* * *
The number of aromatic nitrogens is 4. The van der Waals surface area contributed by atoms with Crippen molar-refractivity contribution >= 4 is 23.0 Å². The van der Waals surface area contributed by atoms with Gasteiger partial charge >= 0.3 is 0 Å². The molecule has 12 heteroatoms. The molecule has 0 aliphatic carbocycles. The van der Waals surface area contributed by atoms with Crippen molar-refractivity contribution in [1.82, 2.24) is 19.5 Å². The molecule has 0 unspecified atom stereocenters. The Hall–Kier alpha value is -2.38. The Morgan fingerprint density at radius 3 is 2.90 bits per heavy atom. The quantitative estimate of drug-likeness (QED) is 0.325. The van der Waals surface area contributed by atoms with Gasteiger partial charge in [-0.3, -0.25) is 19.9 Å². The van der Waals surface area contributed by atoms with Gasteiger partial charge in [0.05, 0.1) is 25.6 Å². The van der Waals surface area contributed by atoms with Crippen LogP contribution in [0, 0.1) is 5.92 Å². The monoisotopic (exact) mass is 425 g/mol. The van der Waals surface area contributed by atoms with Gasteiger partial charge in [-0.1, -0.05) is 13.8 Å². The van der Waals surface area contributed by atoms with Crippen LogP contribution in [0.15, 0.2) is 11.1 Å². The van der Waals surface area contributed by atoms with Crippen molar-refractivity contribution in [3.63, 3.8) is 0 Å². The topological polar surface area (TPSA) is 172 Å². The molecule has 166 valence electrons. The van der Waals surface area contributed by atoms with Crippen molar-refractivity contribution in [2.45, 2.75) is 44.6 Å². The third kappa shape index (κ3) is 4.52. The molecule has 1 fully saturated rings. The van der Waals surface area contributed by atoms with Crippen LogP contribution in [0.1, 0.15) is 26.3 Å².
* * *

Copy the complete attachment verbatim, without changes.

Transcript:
The number of aromatic nitrogens is 4. The van der Waals surface area contributed by atoms with Crippen molar-refractivity contribution >= 4 is 23.0 Å². The van der Waals surface area contributed by atoms with Gasteiger partial charge >= 0.3 is 0 Å². The molecule has 12 heteroatoms. The molecule has 0 aliphatic carbocycles. The van der Waals surface area contributed by atoms with Crippen molar-refractivity contribution in [1.82, 2.24) is 19.5 Å². The molecule has 0 unspecified atom stereocenters. The Hall–Kier alpha value is -2.38. The Morgan fingerprint density at radius 3 is 2.90 bits per heavy atom. The quantitative estimate of drug-likeness (QED) is 0.325. The van der Waals surface area contributed by atoms with Gasteiger partial charge in [-0.3, -0.25) is 19.9 Å². The van der Waals surface area contributed by atoms with Gasteiger partial charge in [0.05, 0.1) is 25.6 Å². The van der Waals surface area contributed by atoms with Crippen LogP contribution in [0, 0.1) is 5.92 Å². The monoisotopic (exact) mass is 425 g/mol. The van der Waals surface area contributed by atoms with Gasteiger partial charge in [-0.1, -0.05) is 13.8 Å². The van der Waals surface area contributed by atoms with Crippen LogP contribution in [0.15, 0.2) is 11.1 Å². The van der Waals surface area contributed by atoms with Crippen molar-refractivity contribution in [3.63, 3.8) is 0 Å². The topological polar surface area (TPSA) is 172 Å². The molecule has 166 valence electrons. The van der Waals surface area contributed by atoms with Crippen molar-refractivity contribution in [2.45, 2.75) is 44.6 Å². The third kappa shape index (κ3) is 4.52. The molecule has 1 fully saturated rings. The van der Waals surface area contributed by atoms with Crippen LogP contribution in [0.1, 0.15) is 26.3 Å².